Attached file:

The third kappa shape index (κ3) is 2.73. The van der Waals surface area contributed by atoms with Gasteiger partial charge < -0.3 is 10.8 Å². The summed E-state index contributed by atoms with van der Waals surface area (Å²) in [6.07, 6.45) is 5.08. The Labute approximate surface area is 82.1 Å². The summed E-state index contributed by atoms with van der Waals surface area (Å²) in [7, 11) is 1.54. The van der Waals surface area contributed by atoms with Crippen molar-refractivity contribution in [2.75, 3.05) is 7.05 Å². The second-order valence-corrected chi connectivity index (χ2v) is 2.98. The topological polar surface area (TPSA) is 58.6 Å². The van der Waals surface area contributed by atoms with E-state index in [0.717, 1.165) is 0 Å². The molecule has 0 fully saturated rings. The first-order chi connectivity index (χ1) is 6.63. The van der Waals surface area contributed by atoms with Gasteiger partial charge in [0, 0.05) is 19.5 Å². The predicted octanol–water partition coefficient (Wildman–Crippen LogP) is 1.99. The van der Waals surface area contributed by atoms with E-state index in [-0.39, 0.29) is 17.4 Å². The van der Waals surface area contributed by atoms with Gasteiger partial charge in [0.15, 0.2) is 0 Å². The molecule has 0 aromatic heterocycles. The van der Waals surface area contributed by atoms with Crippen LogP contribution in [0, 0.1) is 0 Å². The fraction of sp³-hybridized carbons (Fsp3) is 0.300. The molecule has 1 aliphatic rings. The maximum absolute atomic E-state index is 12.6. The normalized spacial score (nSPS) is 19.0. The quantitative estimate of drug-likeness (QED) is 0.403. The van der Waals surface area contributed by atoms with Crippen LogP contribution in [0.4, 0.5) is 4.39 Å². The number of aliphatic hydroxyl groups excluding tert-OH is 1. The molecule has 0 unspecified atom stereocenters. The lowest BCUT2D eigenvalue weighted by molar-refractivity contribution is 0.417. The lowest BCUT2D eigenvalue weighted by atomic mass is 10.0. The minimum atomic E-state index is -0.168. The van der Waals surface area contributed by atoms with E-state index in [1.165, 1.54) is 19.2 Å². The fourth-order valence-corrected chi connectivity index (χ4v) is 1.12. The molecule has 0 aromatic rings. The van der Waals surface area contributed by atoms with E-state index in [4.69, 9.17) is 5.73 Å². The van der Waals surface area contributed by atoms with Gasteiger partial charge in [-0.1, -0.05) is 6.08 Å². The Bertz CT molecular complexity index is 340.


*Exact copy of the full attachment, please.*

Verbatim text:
The third kappa shape index (κ3) is 2.73. The van der Waals surface area contributed by atoms with Gasteiger partial charge < -0.3 is 10.8 Å². The summed E-state index contributed by atoms with van der Waals surface area (Å²) in [6.07, 6.45) is 5.08. The Labute approximate surface area is 82.1 Å². The summed E-state index contributed by atoms with van der Waals surface area (Å²) in [7, 11) is 1.54. The van der Waals surface area contributed by atoms with Crippen molar-refractivity contribution in [2.75, 3.05) is 7.05 Å². The second-order valence-corrected chi connectivity index (χ2v) is 2.98. The topological polar surface area (TPSA) is 58.6 Å². The van der Waals surface area contributed by atoms with E-state index in [0.717, 1.165) is 0 Å². The molecule has 0 fully saturated rings. The first-order chi connectivity index (χ1) is 6.63. The van der Waals surface area contributed by atoms with Gasteiger partial charge in [0, 0.05) is 19.5 Å². The predicted octanol–water partition coefficient (Wildman–Crippen LogP) is 1.99. The van der Waals surface area contributed by atoms with E-state index in [-0.39, 0.29) is 17.4 Å². The van der Waals surface area contributed by atoms with Gasteiger partial charge in [0.15, 0.2) is 0 Å². The molecule has 0 aromatic heterocycles. The van der Waals surface area contributed by atoms with Crippen LogP contribution in [0, 0.1) is 0 Å². The fraction of sp³-hybridized carbons (Fsp3) is 0.300. The molecule has 1 aliphatic rings. The maximum absolute atomic E-state index is 12.6. The normalized spacial score (nSPS) is 19.0. The quantitative estimate of drug-likeness (QED) is 0.403. The van der Waals surface area contributed by atoms with Crippen LogP contribution in [0.4, 0.5) is 4.39 Å². The number of aliphatic hydroxyl groups excluding tert-OH is 1. The molecule has 0 unspecified atom stereocenters. The lowest BCUT2D eigenvalue weighted by molar-refractivity contribution is 0.417. The lowest BCUT2D eigenvalue weighted by atomic mass is 10.0. The minimum atomic E-state index is -0.168. The van der Waals surface area contributed by atoms with E-state index in [1.165, 1.54) is 19.2 Å². The fourth-order valence-corrected chi connectivity index (χ4v) is 1.12. The molecule has 0 aromatic rings. The van der Waals surface area contributed by atoms with E-state index in [4.69, 9.17) is 5.73 Å². The van der Waals surface area contributed by atoms with Gasteiger partial charge in [-0.1, -0.05) is 6.08 Å². The Bertz CT molecular complexity index is 340.